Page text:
How to Extend the ROI from Your Hybrid Event

Many investments go into every event: the venue, the platform, the production, and the time your team spends building the experience. By increasing complexity in a hybrid event, you ultimately increase your investment in the program. However, no investment is more valuable than the content you share.

Content is how you earn your audience’s attention and engagement. You must consider your event not as a moment in time but as a pillar in the continuing conversation you need to have with your audience. To maximize the value of your hybrid event or any event, you must extend the ROI by keeping your event’s content useful over time.

Here are 5 suggestions to make your content investment go further:

  1. Amortize

First, you want to plan a timeline for how your content will be rolled out. Do you have a strategic plan on how to make sure people will continue talking about your hybrid event 6 or 12 months down the line? Make sure to ask the questions of:

WHO: Who is your audience target?

WHAT: What are your key messages and topics that resonate with them?

WHERE: Where is your audience consuming information? Where do you need to build touchpoints?

HOW: How will you share the content? What format will that take?

Pro Tips: First, work with your sales team to understand the content that will best fit their post-event outreach plan. Second, contract with keynote speakers to include pre-event and post-event promotions, as well as social media mentions.

  1. Atomize

Look at your content and decide how you can split it up. How can you share the same information in different formats? Use the event content as your “hero asset” and repurpose the information in quote graphics, podcasts, blog posts, quick video snippets, or any other media format to simplify topics and share them in digestible pieces. Make sure your content is fit for the channels you targeted in your amortization strategy. This will keep the discussion going and give your followers a second chance to see and understand your content. During this process, make sure to release content that can stand alone, and brand your work so you always get the credit you deserve.

Pro Tips: First, when building your content, plan to add chapters to your presentations that will easily stand on their own. Second, virtual or streamed video content is easier to split up. Video can easily be transcribed for an article or edited to bite-sized clips for social media, and you can even use the audio-only for a podcast.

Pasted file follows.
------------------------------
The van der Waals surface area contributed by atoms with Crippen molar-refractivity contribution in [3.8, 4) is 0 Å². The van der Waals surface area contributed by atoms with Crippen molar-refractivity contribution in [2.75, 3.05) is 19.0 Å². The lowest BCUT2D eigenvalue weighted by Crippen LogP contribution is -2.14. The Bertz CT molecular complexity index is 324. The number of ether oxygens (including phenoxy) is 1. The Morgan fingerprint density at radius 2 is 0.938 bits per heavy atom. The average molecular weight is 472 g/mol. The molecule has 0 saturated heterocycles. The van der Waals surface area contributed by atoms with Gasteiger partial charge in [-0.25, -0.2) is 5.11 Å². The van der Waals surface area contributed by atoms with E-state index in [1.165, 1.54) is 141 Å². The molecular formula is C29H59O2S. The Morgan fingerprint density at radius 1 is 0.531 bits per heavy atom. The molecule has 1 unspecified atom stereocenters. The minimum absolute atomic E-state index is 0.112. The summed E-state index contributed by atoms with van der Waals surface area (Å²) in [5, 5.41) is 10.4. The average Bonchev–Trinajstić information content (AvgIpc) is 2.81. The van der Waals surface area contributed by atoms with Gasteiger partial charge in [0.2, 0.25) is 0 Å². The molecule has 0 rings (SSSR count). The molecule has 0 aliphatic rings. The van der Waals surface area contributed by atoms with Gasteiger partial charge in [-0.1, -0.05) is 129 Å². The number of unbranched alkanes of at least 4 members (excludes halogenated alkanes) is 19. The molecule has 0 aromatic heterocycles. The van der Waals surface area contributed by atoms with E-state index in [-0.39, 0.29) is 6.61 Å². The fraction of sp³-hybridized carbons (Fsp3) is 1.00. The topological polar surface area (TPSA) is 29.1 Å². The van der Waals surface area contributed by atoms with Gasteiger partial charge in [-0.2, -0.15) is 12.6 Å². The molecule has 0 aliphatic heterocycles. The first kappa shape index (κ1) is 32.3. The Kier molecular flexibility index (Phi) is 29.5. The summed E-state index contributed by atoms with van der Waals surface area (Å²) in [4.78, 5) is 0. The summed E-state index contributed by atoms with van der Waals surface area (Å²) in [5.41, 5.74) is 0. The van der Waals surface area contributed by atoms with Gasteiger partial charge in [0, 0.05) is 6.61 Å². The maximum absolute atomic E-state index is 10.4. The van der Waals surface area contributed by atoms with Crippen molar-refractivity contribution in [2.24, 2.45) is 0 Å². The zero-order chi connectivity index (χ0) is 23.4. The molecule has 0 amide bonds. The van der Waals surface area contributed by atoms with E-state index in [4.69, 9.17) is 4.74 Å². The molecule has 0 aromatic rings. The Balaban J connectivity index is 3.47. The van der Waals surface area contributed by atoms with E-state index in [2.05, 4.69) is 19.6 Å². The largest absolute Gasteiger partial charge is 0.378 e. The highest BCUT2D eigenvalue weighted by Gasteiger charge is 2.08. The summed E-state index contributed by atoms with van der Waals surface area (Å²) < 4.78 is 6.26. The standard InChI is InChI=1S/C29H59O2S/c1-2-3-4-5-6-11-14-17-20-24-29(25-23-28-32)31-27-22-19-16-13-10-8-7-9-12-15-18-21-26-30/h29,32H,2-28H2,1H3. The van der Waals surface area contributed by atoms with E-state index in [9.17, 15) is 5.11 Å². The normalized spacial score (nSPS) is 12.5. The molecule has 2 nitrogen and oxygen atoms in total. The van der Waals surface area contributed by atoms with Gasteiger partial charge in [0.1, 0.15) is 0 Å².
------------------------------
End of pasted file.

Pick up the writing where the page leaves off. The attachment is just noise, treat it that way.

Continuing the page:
1. Aggregate

The opposite of atomization, this creates a one-stop shop to help consumers find everything they are looking for at once. Aggregation helps give an overview of everything from an event to ensure that the audience members get all the information they need. It also helps share the content from the event with people that may not have been able to attend. Aggregate all your key messages into a case study, an eBook, or even a “yearbook” that goes over events and insights from the past year.

Pro tip: Gate this downloadable piece of content on your site and help drive leads and identify new contacts.

  1. Congregate

Leverage your platform or create a unique site for all audience members to come together and discuss the topics of the event. This is more than just an on-demand depository. Create a community that engages with and challenges each other, letting discussions of the event’s topics continue post-production. Establishing this community during the event sparks excitement and gives attendees a chance to consider what they might want to discuss with others.

Pro tip: First, publicize the ongoing community during the event and make it easy to engage. Second, create reasons for your audience to want to reengage. Can you create a new piece of content to share on this landing site? A ‘lessons learned’ follow-up webinar?

  1. Collaborate

Invite the community to interact with your content. You can simply start with polls on social media, and you can drive the discussion to your congregation platform to further collaborate. Send a follow-up survey and publish the results. Start asking questions and responding to the ideas of others on the congregation webpage. This virtual collaboration creates an opportunity for in-person regroups to discuss the concepts that have been shared on the platform, and to build real relationships with your most engaged audience members.

Pro tip: Track the questions being asked at the event and post-event to inform your overall editorial calendar and answer the most relevant questions throughout the following months after the event.

To truly maximize your return on investment in a hybrid event, you must make the content meaningful and create an opportunity for these ideas to be shared and discussed post-event. Amortize, atomize, aggregate, congregate, and collaborate, but most importantly, prioritize your attendees and the user experience. If an event fails in driving conversation and connecting people, it will be difficult to have people return to stay engaged. Master your content, then establish a complete process for all attendees, both in-person and virtual, to exchange thought leadership.

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